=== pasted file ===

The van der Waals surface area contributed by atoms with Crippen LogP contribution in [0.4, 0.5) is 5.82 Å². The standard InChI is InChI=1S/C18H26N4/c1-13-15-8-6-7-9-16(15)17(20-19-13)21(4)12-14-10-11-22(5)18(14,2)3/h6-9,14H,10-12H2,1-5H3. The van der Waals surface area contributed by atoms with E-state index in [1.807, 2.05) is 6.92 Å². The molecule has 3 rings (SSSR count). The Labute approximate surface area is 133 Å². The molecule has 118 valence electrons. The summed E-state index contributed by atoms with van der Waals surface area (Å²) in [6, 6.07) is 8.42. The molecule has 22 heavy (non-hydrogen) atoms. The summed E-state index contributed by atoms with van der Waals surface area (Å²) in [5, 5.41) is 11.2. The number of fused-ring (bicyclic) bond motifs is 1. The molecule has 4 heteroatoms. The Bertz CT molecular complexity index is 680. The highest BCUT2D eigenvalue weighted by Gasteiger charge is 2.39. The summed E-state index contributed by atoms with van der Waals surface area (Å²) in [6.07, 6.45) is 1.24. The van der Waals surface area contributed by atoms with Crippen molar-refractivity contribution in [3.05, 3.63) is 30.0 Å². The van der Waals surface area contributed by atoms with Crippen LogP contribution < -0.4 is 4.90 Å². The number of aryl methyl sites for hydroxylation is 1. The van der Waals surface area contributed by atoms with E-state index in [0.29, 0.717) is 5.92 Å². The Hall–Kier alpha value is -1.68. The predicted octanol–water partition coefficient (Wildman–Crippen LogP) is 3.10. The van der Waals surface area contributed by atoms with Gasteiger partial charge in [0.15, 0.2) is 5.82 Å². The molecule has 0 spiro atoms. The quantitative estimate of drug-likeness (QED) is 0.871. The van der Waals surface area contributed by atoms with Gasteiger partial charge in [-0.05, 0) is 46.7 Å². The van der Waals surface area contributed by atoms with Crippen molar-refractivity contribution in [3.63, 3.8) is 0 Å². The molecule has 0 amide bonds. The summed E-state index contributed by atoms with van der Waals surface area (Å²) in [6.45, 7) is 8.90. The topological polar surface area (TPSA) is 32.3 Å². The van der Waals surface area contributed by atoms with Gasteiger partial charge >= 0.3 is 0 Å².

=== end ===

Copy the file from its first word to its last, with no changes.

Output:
The van der Waals surface area contributed by atoms with Crippen LogP contribution in [0.4, 0.5) is 5.82 Å². The standard InChI is InChI=1S/C18H26N4/c1-13-15-8-6-7-9-16(15)17(20-19-13)21(4)12-14-10-11-22(5)18(14,2)3/h6-9,14H,10-12H2,1-5H3. The van der Waals surface area contributed by atoms with E-state index in [1.807, 2.05) is 6.92 Å². The molecule has 3 rings (SSSR count). The Labute approximate surface area is 133 Å². The molecule has 118 valence electrons. The summed E-state index contributed by atoms with van der Waals surface area (Å²) in [6, 6.07) is 8.42. The molecule has 22 heavy (non-hydrogen) atoms. The summed E-state index contributed by atoms with van der Waals surface area (Å²) in [5, 5.41) is 11.2. The number of fused-ring (bicyclic) bond motifs is 1. The molecule has 4 heteroatoms. The Bertz CT molecular complexity index is 680. The highest BCUT2D eigenvalue weighted by Gasteiger charge is 2.39. The summed E-state index contributed by atoms with van der Waals surface area (Å²) in [6.07, 6.45) is 1.24. The van der Waals surface area contributed by atoms with Crippen molar-refractivity contribution in [3.05, 3.63) is 30.0 Å². The van der Waals surface area contributed by atoms with Crippen LogP contribution < -0.4 is 4.90 Å². The number of aryl methyl sites for hydroxylation is 1. The van der Waals surface area contributed by atoms with E-state index in [0.29, 0.717) is 5.92 Å². The Hall–Kier alpha value is -1.68. The predicted octanol–water partition coefficient (Wildman–Crippen LogP) is 3.10. The van der Waals surface area contributed by atoms with Gasteiger partial charge in [0.15, 0.2) is 5.82 Å². The molecule has 0 spiro atoms. The quantitative estimate of drug-likeness (QED) is 0.871. The van der Waals surface area contributed by atoms with Gasteiger partial charge in [-0.05, 0) is 46.7 Å². The van der Waals surface area contributed by atoms with Crippen molar-refractivity contribution in [3.63, 3.8) is 0 Å². The molecule has 0 amide bonds. The summed E-state index contributed by atoms with van der Waals surface area (Å²) in [6.45, 7) is 8.90. The topological polar surface area (TPSA) is 32.3 Å². The van der Waals surface area contributed by atoms with Gasteiger partial charge >= 0.3 is 0 Å².